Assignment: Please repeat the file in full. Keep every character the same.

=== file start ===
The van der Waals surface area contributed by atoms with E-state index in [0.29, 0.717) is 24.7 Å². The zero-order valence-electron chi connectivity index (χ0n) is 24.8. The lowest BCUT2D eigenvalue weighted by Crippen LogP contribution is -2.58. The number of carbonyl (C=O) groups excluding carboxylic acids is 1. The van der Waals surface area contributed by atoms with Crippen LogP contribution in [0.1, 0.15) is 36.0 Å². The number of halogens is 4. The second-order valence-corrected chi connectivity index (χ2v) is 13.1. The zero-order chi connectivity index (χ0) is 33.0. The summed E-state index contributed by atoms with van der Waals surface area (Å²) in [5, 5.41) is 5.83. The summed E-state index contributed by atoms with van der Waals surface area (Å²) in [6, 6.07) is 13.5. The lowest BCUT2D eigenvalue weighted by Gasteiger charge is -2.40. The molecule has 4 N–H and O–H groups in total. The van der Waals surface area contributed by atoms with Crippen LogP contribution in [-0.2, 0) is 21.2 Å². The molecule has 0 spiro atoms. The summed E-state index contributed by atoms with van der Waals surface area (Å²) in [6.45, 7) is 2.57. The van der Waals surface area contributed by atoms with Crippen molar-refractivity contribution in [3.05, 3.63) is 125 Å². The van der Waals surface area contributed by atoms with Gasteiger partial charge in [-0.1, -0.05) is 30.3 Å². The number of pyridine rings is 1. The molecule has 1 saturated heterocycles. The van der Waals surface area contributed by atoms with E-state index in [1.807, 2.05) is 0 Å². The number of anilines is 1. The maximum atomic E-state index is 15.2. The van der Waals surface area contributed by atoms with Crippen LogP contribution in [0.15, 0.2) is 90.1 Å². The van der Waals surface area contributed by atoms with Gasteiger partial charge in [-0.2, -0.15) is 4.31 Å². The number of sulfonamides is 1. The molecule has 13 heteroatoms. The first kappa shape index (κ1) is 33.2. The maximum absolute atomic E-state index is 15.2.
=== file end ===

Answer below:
The van der Waals surface area contributed by atoms with E-state index in [0.29, 0.717) is 24.7 Å². The zero-order valence-electron chi connectivity index (χ0n) is 24.8. The lowest BCUT2D eigenvalue weighted by Crippen LogP contribution is -2.58. The number of carbonyl (C=O) groups excluding carboxylic acids is 1. The van der Waals surface area contributed by atoms with Crippen LogP contribution in [0.1, 0.15) is 36.0 Å². The number of halogens is 4. The second-order valence-corrected chi connectivity index (χ2v) is 13.1. The zero-order chi connectivity index (χ0) is 33.0. The summed E-state index contributed by atoms with van der Waals surface area (Å²) in [5, 5.41) is 5.83. The summed E-state index contributed by atoms with van der Waals surface area (Å²) in [6, 6.07) is 13.5. The lowest BCUT2D eigenvalue weighted by Gasteiger charge is -2.40. The molecule has 4 N–H and O–H groups in total. The van der Waals surface area contributed by atoms with Crippen LogP contribution in [-0.2, 0) is 21.2 Å². The molecule has 0 spiro atoms. The summed E-state index contributed by atoms with van der Waals surface area (Å²) in [6.45, 7) is 2.57. The van der Waals surface area contributed by atoms with Crippen molar-refractivity contribution in [3.05, 3.63) is 125 Å². The van der Waals surface area contributed by atoms with Gasteiger partial charge in [-0.1, -0.05) is 30.3 Å². The number of pyridine rings is 1. The molecule has 1 saturated heterocycles. The van der Waals surface area contributed by atoms with E-state index in [1.807, 2.05) is 0 Å². The number of anilines is 1. The maximum atomic E-state index is 15.2. The van der Waals surface area contributed by atoms with Crippen LogP contribution in [0.15, 0.2) is 90.1 Å². The van der Waals surface area contributed by atoms with Gasteiger partial charge in [-0.2, -0.15) is 4.31 Å². The number of sulfonamides is 1. The molecule has 13 heteroatoms. The first kappa shape index (κ1) is 33.2. The maximum absolute atomic E-state index is 15.2.